Legislature(2001 - 2002)
02/21/2002 03:33 PM STA
* first hearing in first committee of referral
= bill was previously heard/scheduled
= bill was previously heard/scheduled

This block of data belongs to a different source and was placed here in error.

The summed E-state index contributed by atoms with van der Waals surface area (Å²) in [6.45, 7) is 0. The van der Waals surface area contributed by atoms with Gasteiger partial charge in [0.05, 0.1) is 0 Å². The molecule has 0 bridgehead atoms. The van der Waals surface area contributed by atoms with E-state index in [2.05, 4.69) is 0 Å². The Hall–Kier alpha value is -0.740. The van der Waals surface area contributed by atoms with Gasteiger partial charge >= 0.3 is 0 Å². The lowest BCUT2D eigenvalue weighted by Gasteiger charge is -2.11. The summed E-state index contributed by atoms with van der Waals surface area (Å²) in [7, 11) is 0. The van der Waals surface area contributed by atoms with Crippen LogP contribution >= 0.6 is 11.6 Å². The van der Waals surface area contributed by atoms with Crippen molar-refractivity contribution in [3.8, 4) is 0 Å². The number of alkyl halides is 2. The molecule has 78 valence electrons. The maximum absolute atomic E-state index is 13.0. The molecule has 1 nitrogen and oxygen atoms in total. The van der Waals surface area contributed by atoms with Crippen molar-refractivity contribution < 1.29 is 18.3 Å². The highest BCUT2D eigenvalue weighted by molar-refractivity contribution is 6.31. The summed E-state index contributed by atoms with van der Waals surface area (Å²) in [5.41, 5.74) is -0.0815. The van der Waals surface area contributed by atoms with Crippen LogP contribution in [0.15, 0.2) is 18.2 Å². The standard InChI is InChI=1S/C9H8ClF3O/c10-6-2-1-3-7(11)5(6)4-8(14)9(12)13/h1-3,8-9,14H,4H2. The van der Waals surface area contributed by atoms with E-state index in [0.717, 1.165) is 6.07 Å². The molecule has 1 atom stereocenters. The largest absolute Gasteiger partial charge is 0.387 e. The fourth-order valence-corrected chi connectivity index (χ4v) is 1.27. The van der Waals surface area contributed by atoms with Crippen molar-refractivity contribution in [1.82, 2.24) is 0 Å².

ALASKA STATE LEGISLATURE SENATE STATE AFFAIRS COMMITTEE February 21, 2002 3:33 p.m. MEMBERS PRESENT Senator Gene Therriault, Chair Senator Randy Phillips, Vice Chair Senator Ben Stevens Senator Bettye Davis MEMBERS ABSENT Senator Rick Halford COMMITTEE CALENDAR SENATE JOINT RESOLUTION NO. 13 Proposing amendments to the Constitution of the State of Alaska relating to inflation- proofing the permanent fund. HEARD AND HELD PREVIOUS COMMITTEE ACTION SJR 13 - See State Affairs minutes dated 4/26/01. WITNESS REGISTER Robert Storer Alaska Permanent Fund Corporation P.O. Box 25500 Juneau, AK 99802-5500 POSITION STATEMENT: Testified on SJR 13 Ron Lorensen Alaska Permanent Fund Corporation P.O. Box 25500 Juneau, AK 99802-5500 POSITION STATEMENT: Testified on SJR 13 Jay Hogan P.O. Box 21073 Juneau, AK 99802 POSITION STATEMENT: Testified on SJR 13 ACTION NARRATIVE TAPE 02-10, SIDE A CHAIRMAN GENE THERRIAULT called the Senate State Affairs Committee meeting to order at 3:33 p.m. Present were Senators Davis, Stevens, Phillips and Chairman Therriault. The first order of business was SJR 13. SJR 13-CONST. AM: PERMANENT FUND CHAIRMAN THERRIAULT established that the Permanent Fund Trustees had previously appeared before the committee. He wanted to use the current meeting to review and discuss the proposal because Senator Halford was unable to attend the meeting and requested that final action be delayed until the next hearing. ROBERT STORER, Alaska Permanent Fund executive director, explained that the resolution would place a constitutional amendment before the voters that is designed to inflation-proof the fund by limiting the payout. He reinforced the fact that they are recommending that the annual payout of fund income be limited to no more than five percent of the fund's five year average market value. They believe that, over time, they can earn a rate of return that will exceed inflation by five percent. The board is comfortable with the proposed constitutional amendment as written, but they want to make clear that they support the distinction that income from the fund, not to exceed principal, would be available for distribution. His next remarks referred to the following table: Range of total 5% payout (in millions) FY 03 FY 04 FY 05 FY 06 FY 07 FY 08 Top quartile $1,343 $1,397 $1,439 $1,496 $1,571 $1,668 $1,313 $1,330 $1,323 $1,368 $1,420 $1,464 Median Bottom quartile $1,260 $1,007 $984 $1,031 $1,033 $1,020 Range of dividend distribution (in millions) Top quartile $930 $945 $953 $1,086 $1,270 $1,341 $853 $779 $732 $807 $929 $1,039 Median Bottom quartile $778 $620 $509 $551 $570 $602 Range of residual income (in millions) Top quartile $432 $497 $545 $519 $452 $417 $391 $418 $438 $390 $318 $272 Median Bottom quartile $331 $255 $265 $203 $111 $23 Money available at a 5 percent payout is shown as a median case with a top and bottom quartile. He repeated that they expect the beginning amount for distribution to be $1.25 billion. The chart shows that amount is slightly increased to $1.3 billion as the fund has stabilized at $25 billion. They have extended that number to FY 08 and it is $1.464 billion on a median case. For FY 03 the bottom quartile is close to the $1.25 billion estimate at $1.26 billion while the top quartile is $1.343, which is a fairly narrow range. What does it mean if the statutes remain the same on the dividend formula and the dividend payout? $853 million would be the median case in FY 03 and $1.039 million in FY 08. In FY 03 the bottom quartile is $778 million with a 25 percent probability or top quartile of $930 million. The number that has changed speaks to adjusting projections based on short-term market volatility. The median case now is $391 million with a bottom quartile of $331 and a top quartile of $432 million. He reminded members that using a percentage formula based on the market value has less volatility than realized income. He then explained that the reason for the increase from the $175-300 million projection is explained because the volatility on the total payout is not reduced a lot from six months or a year ago. What has changed is the realized income to compute the dividend formula. This year there is a significantly lower realized income number than in the four or five prior years when there was a bull market. This means that the dividend payout is somewhat reduced and the residual is available for appropriation for government purposes. He said he is more comfortable with the $175-300 million because if the bear market ends and the market goes up, the dividend could increase and that would leave a lower residual to fund government. He said he would be happy to answer questions. CHAIRMAN THERRIAULT asked if the residual goes up because the bear market results in losses and brings the five-year average down. MR. STORER said that is correct. The residual goes up because the realized income is lower. However, the size of the fund is smoothed out because of the percentage of market value payout. CHAIRMAN THERRIAULT asked him to comment on the scenario in which things had to be liquidated to achieve a five percent payout and how that impacts the calculations for the dividend. Over time the percentage of the five percent that goes into the dividend starts moving up and the room for the residual starts getting squeezed. MR. STORER said that potential exists if a substantially greater amount was required to be liquidated. Then you would see accelerated capital gains taking an accelerated dividend payout, which would exacerbate the payout. He said it is easier to manage money when you have more information on predicted cash flow needs. They realize they must raise substantial amounts of money in September of every year so they build that into the structure of the portfolio so they aren't necessarily forced into taking large capital gains or loses. Predictability certainly helps in managing the fund. CHAIRMAN THERRIAULT said legislators have different long-term ideas regarding the permanent fund. A criticism of this plan is that it has the potential to guarantee the inflation proofing, and it spins off the revenue stream for the dividends but there is little revenue stream left for general government without the legislature changing the dividend program. MR. STORER replied that as it now stands, there would be two different formulas. One would be for the percentage of market value approach, which limits the volatility of the amount of money that could be appropriated in any given year. The dividend formula is based on realized gains and not market value. The bull market has masked the fact that realized income is more volatile or less predictive than the percentage of market value payout. As long as the dividend comes first, that residual amount would absorb the volatility. SENATOR STEVENS asked for a recap of the two formulas. MR. STORER said the dividend formula is in the statutes and is based on realized earnings. It is dividends, interest, net gains or losses and the liquidation of securities. Unrealized gains or losses are not included in the formula. SENAOTR STEVENS asked if he was correct that the percent of market value (POMV) is not an average, it is an annual percent of market payout. MR. STORER said they are proposing that it be the average market value of the fund over the trailing five years and not to exceed five percent. SENATOR STEVENS asked if they couldn't eliminate volatility in one of the two by adjusting the dividend formula to match the five percent payout formula that is proposed. MR. STORER said that is correct. If both were a percent of market value you would reduce the volatility of the residual and also the volatility of the dividend payment. SENATOR STEVENS said the payments would be inflation proofed and they would be real numbers. MR. STORER agreed. SENATOR STEVENS asked if he's correct that there is only a payout if there are earnings over the last five years. If there were five years with negative returns there would be no dividend payout. MR. STORER said that possibility, unlikely as it is, exists whether the law is changed or not. However, the board feels it is very important to maintain a cushion in the earnings reserve. At the end of this fiscal year they will have a cushion of about $3 billion and if this is maintained, it is the shock absorber for a prolonged bear market. SENATOR STEVENS asked him to explain the cycle that would occur with prolonged periods of high inflation and what would happen to the payout. He also asked if the fund was inflation proofed first or is it earnings first and the fund itself bears the risk of inflationary times. MR. STORER said prolonged rising inflation with financial markets not keeping up with that growth such as in the 1970's is close to such a scenario. In response to the second question he said that currently the dividend formula precedes inflation. Following the statutes, the dividend would be paid and then the inflation proofing would occur afterwards. What they are proposing has the effect of putting inflation proofing first. SENATOR STEVENS asked if we would have a dividend if rates of return were lower than inflation such as in 1976-1981. MR. STORER said if the earnings reserve has sufficient cushion then both goals could be achieved. He feels the current cushion can withstand all but an extreme market. SENATOR PHILLIPS asked if he said inflation proofing would occur before the dividend payout. MR. STORER said this is his opinion. He believes that by memorializing inflation proofing in the Constitution it would have the effect of putting inflation proofing ahead of the dividend. SENATOR PHILLIPS asked if it would have some affect on the payout of the dividend. MR. STORER said it would in an extreme scenario. SENATOR PHILLIPS thought most people wouldn't care about the mechanics but would want to know how it would affect their permanent fund dividend (PFD). With that in mind, he asked if there were polls to determine voter support. MR. STORER said they don't feel it's appropriate for the Permanent Fund Corporation to conduct a poll. Expanding on the effect on the dividend, he repeated that by memorializing this in the Constitution it would have the effect of maintaining the purchasing power of the fund and therefore increasing the size of the dividend over time. Without changing the formula, they suggest it would have a long-term positive effect on the dividend for this and subsequent generations. CHAIRMAN THERRIAULT said he has cautioned the trustees not to conduct polls or lobby the general public. To do so would give them a political appearance that wouldn't ultimately be beneficial. SENATOR PHILLIPS asked what they would say if a legislator offered an amendment making it a constitutional right to receive the PFD. MR. STORER said they have outside opinion that states if the PFD were to be memorialized in the Constitution it would put the tax- exempt status of the permanent fund earnings in question. SENATOR STEVENS asked if that isn't why they have elected to be "sort of half of an endowment." If you start taking principal then it jeopardizes how the fund is managed, which in turn jeopardizes the tax-exempt status. MR. STORER said the key on the IRS ruling is that the fund can be used for government purposes. SENATOR THERRIAULT asked if all of the earnings had to be used for government services. Would the IRS look favorably on a guaranteed dividend of something less than 50 percent with the balance allocated to government services? He supports the concept of a guaranteed dividend and believes it might keep more Mackie Plans from being presented. MR. STORER asked if he was referring to a constitutional change or statutory change. CHAIRMAN THERRIAULT said he was referring to a constitutional change. MR. STORER doubted that this would be view favorably, but wanted to defer to legal counsel. CHAIRMAN THERRIAULT then asked about wording on page 1, line 8 that assures that principal couldn't be used for the payout. Legislative Legal Counsel has pointed out that the proposed wording in (b) is in conflict with that line. He wanted to make sure it is the board's view that you would never want to get into a situation where the five percent potentially erodes the principal. MR. STORER said that is correct; their counsel spoke with the legislative counsel about interpretation. Both the board and their counsel are willing to discuss any language changes that might be helpful. CHAIRMAN THERRIAULT said it's important that the language is clear and straightforward before it is put before the public. This would be particularly important if questions regarding the sanctity of the principal are raised and the proposed language leaves a gray area. He then asked if the inflation proofing doesn't occur naturally under the proposal since it's just retained earnings. MR. STORER said that is correct. If the payout is limited to no more than five percent of that moving average, it would have the effect of inflation proofing. SENATOR PHILLIPS asked what their reaction would be if the question that is ultimately put before the voters asks if they favor a constitutionally guaranteed dividend. MR. STORER replied the potential for unintended consequences always exists. The board hasn't addressed this explicitly but they have been consistent in their concern about the tax-exempt status being at risk. CHAIRMAN THERRIAULT told Senator Phillips that needs exploring because if the public has any suspicion that voting yes seriously jeopardizes the tax-exempt status of the fund it will be turned down. SENATOR STEVENS asked if this proposal could have any long-term impact on the rate of return the fund could earn in the future. MR STORER said it would ensure that the fund could be managed to its maximum rate of return without taking undo risk. If uncertainty is created whereby substantial amounts of money from the fund are required to fund whatever purchase in excess of that five percent, the potential exists to manage more conservatively to meet those higher cash flow needs. Currently they manage a balance of meeting the annual dividend flow versus the long-term objective. However, if they knew there was a potential for substantial increases in the fund draws, they would have to take less risk and manage for a less high rate of return because they couldn't accept that interim volatility of the markets. SENATOR STEVENS said this proposal gives more stability in managing long-term because demands could be forecast. MR. STORER said the more certainty any fund manager has in terms of payout, the more effectively they are able to manage funds. SENATOR STEVENS said it would be fair to say that if a POMV were implemented, the Permanent Fund could grow at a faster rate. MR. STORER said it could grow at an equal or faster rate given the fact that uncertainty has been eliminated in the management of the fund. CHAIRMAN THERRIAULT asked for the current breakdown between principal and earnings reserve. MR. STORER said the principal is currently $21 billion and the earnings reserve is about $3.7 billion. CHAIRMAN THERRIAULT said with a vote of 21 and 11, the legislature could appropriate the entire earnings reserve so they must manage accordingly. If the proposal were adopted, they would no longer have that ability, but the earnings reserve could be managed more aggressively. MR. STORER said that is correct. They are currently managing for a five percent real rate of return because they have heard no discussion to indicate that the fund would be used for anything more than the dividend. As discussions accelerated to using more of the fund they would have to incorporate that information into the management of the fund. If it exceeded more than five percent, then the fund would have to be managed more conservatively. CHAIRMAN THERRIAULT said there is the issue that the earnings reserve is general fund dollars but it has been put back into the fund to be managed along with the principal. However, if the proposed language is voted on and adopted, it doesn't say what has happened to that earnings reserve. Is it now part of the principal of the fund or is it still available for appropriation by the legislature? To appropriate those funds cannot be part of the vote because the people don't have that power; only the legislature has the power to make appropriations. There is some problem with the wording in how it deals with that. MR. STORER said it has always been their assumption that the money is in the general fund unless otherwise stated by law and the law states there is an earnings reserve. They have considered that independent of the general fund but that it could in fact be appropriated into the general fund. Again, it's important that the language eliminates any ambiguities. At no time did they consider the earnings reserve as a component of the general fund unless the legislature appropriated it into the general fund. It's been their intent to ensure there is a principal and earnings reserve and that no more than five percent of the fund earnings could be used as long as it doesn't invade principal. CHAIRMAN THERRIAULT reminded members of the court decision on constitutional budget reserve. Their ruling indicates they will look at the earnings reserve as general fund dollars that is available for appropriation with a simple majority. He said it's important to try and understand the potential view of the IRS because different people expect different things from the fund. Some people want inflation proofing guaranteed, some want a dividend guaranteed to them, and some want a potential revenue stream available to the government. Each group will be looking for what is important to them and will have questions that will need to be answered. RON LORENSON, outside counsel to the Permanent Fund Corporation, said he is not a tax expert, but has reviewed all the tax opinions that have been prepared for the Permanent Fund over the years and has read a number of court decisions on tax issues in various situations. It is his conclusion that putting the dividend guarantee in the Constitution would place a private interest in a government fund. This would create a bright line and it would make the entire fund susceptible to taxation. The risk of being wrong is so significant that it isn't worth taking the chance. SENATOR PHILLIPS said, "You're just one lawyer's opinion, right?" MR. LORENSON said he's one lawyer who has spent a lot of time reviewing these opinions, but he's not a court and not the IRS. SENATOR PHILLIPS asked what the odds are if he were "Jimmy the Greek." MR. LORENSON said less than 10 percent. SENATOR PHILLIPS said, "Okay, I like the odds." CHAIRMAN THERRIAULT asked if he thought the higher the percentage of the payout that is guaranteed as dividend the bigger the problem. RON LORENSON said certainly the greater the percentage of payout the stronger the argument becomes that there is a significant private interest rather than just a private interest. He hasn't seen the question whether it is significant or not, just whether a private interest is created. Certainly the smaller it is the better your argument to keep from converting it to a taxable fund, but the risk is still there. CHAIRMAN THERRIAULT said the Constitution currently guarantees no dividend even though that's really all that the money has been used for. RON LORENSON said as long as it is in the power of the Legislature to decide what happens to the money each year it passes the IRS test. It is in the Legislature's power now, but it wouldn't be if it goes into the Constitution. SENATOR STEVENS remarked the IRS would view it as an endowment once a guarantee was made. RON LORENSON didn't know whether they draw the distinction between an endowment or some other kind of fund, but whether or not it creates a private interest that is beyond the control of the Legislature to control or appropriate. SENATOR STEVENS asked for an explanation of the repercussions if the IRS viewed the fund as a taxable entity. RON LORENSON said it would be whatever the corporate tax rate is on the realized income. It is his interpretation that all of the income becomes susceptible to taxation once the legislature gives up control of any portion of it. CHAIRMAN THERRIAULT said he has examined some private interests but the Permanent Fund is different because it can't be sold, or willed to someone. RON LORENSON didn't think that was ever the basis for the question of whether it was a private interest or not. It has more to do with the fact that the governmental entity no longer has control. SENATOR PHILLIPS said he's been in the Legislature for 25 years and he's learned to ask lawyers about odds. SIDE B 4:20 p.m. JAY HOGAN asked committee members to read the letter dated February 21, 2002 that was in their packets. His concern is that the Permanent Fund was originally created as a repository for surplus revenues. The assumption of many who voted for it was that it would be available at such time when oil and gas declined. That decline has come sooner than anticipated. The euphoria of the late 1970's and early 1980's is difficult to understand today. He referred to the $900 million appropriation to the Permanent Fund in 1980 and the $1.8 billion appropriation the following year. No Legislature has been able to consider that kind of appropriation since and it is unlikely they will. The Legislature of the 1970's took great care to draft a highly flexible document to leave all the decisions to future Legislatures by statute. The original amendment establishes the fund, says the investments must be earning investments and the income may be appropriated, as the circumstances require. Now that the Constitutional Budget Reserve is running low, it's important to do nothing precipitous. Most states west of the Mississippi have small permanent funds that come from original statehood land grants. Unlike states that made land selections by single sections, Alaska was able to select petroleum rich North Slope land by contiguous townships, which gave it tremendous capabilities and opportunities. For comparative purposes, Mr. Hogan included information on both the Texas and the Wyoming permanent funds and that information is in the bill file. 4:30 p.m. SENATOR PHILLIPS said he is "the only [elected] relic left over from the 70's" and he reminded everyone that in the 1980's the Legislature took some of the earnings reserve account and put it back into the principal of the Permanent Fund. "The $900 million was symbolic because it paid for past sins of the Legislature prior and then we doubled it again and then we have, in the 80's specially we put in more monies to support the earnings reserve account that was left over after inflation proofing and paying the dividend… And one thing I want to add and you guys can correct me from the Permanent Fund. Last year's PFD, if we did not do that, your PFD would have been about $1,200 $1,300, two thirds of what it is today because of the actions of the legislature taken in the 80"s and in the 70's to do this. So lots of cases we don't get the credit for it because we get blamed but the public doesn't know that if we didn't take these actions, their check would have been about two thirds the amount versus what is today, around $1,850." MR. HOGAN said those numbers are listed on page two of his letter. The dedicated revenues are the 25 percent set out in the constitution. Each source has contributed about one third to the value of the permanent fund today. CHAIRMAN THERRIAULT asked Mr. Storer what would happen to the balance of the money if the Legislature didn't use the entire payout in any one year. MR. STORER told him that money could not be banked at the Permanent Fund; it would have to be banked elsewhere for it to be available at a later time. Monies allowed for payout but not appropriated in one year would become a part of the fund value and could not be appropriated in a subsequent year. There were no additional questions. CHAIRMAN THERRIAULT said the bill would be held in committee while they worked to resolve some of the issues that were raised. There being no further business to come before the committee, Chairman Therriault adjourned the meeting at 4:47 p.m.